Celiac disease affects 1% of the world population; however it is under diagnosed in UAE. The disease has many clinical manifestations, ranging from severe malabsorption to minimally symptomatic or non-symptomatic presentation. Hypocalcaemia is a common finding in celiac disease and could be the only presentation of the disease; however hypercalcemia has been previously reported in patients with celiac disease either due to primary hyperparathyroidism or tertiary hyperparathyroidism due to prolonged hypocalcaemia. A normal calcium level on the other hand in patients with untreated celiac disease who also have primary hyperparathyroidism can be due to interplay of these two conditions and may delay the diagnosis of primary Hyperparathyroidism. We report the very first case from our practice in UAE with untreated celiac disease and normal calcium level at presentation, where a diagnosis of primary hyperparathyroidism was not entertained initially. Patient went on gluten free diet which then caused normalization of intestinal abnormalities and likely calcium absorption manifesting as hypercalcemia on subsequent labs. This led to further work up and finally the diagnosis of Primary hyperparathyroidism due to parathyroid adenoma.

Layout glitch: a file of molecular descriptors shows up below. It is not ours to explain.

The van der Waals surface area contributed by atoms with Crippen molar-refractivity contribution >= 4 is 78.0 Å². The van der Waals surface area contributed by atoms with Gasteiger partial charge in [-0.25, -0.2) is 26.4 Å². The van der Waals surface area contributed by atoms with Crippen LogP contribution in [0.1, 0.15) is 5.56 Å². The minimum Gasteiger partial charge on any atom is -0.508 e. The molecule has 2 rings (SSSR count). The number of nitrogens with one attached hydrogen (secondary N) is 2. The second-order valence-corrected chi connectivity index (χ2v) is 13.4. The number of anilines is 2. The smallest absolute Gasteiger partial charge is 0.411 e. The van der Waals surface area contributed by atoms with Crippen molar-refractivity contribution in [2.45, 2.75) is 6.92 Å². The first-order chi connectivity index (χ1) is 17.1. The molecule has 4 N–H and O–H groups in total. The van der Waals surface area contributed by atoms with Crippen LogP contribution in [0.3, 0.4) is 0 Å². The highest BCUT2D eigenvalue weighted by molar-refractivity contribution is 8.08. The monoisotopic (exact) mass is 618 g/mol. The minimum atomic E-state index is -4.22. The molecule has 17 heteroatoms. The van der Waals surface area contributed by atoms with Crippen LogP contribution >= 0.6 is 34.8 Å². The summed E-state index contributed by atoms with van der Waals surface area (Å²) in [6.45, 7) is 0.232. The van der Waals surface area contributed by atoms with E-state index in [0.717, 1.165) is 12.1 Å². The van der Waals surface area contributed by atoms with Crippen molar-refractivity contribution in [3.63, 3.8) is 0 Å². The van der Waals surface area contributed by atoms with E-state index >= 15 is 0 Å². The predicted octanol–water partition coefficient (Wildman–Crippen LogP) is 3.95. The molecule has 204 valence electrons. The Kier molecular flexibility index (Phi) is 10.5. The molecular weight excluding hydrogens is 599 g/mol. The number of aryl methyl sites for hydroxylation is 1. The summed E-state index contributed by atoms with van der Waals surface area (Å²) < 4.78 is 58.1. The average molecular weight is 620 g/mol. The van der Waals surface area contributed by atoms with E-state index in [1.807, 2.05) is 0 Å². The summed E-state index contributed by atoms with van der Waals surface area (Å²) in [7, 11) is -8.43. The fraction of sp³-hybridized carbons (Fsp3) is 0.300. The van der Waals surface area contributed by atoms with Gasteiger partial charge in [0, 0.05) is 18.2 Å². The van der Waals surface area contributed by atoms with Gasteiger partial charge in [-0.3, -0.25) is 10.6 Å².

Transglutaminases are a family of Ca2+-dependent enzymes which catalyze post-translational modifications of proteins. The main activity of these enzymes is the cross-linking of glutaminyl residues of a protein/peptide substrate to lysyl residues of a protein/peptide co-substrate. In addition to lysyl residues, other second nucleophilic co-substrates may include monoamines or polyamines (to form mono-or bi-substituted/crosslinked adducts) or -OH groups (to form ester linkages). In absence of co-substrates, the nucleophile may be water, resulting in the net deamidation of the glutaminyl residue. Transglutaminase activity has been suggested to be involved in molecular mechanisms responsible for both physiological and pathological processes. In particular, transglutaminase activity has been shown to be responsible for human autoimmune diseases, and Celiac Disease is just one of them. Interestingly, neurodegenerative diseases, such as Alzheimer’s disease, Parkinson’s disease, supranuclear palsy, Huntington’s disease and other polyglutamine diseases, are characterized in part by aberrant cerebral transglutaminase activity and by increased cross-linked proteins in affected brains. Here we describe the possible molecular mechanisms by which these enzymes could be responsible for such diseases and the possible use of transglutaminase inhibitors for patients with diseases characterized by aberrant transglutaminase activity.
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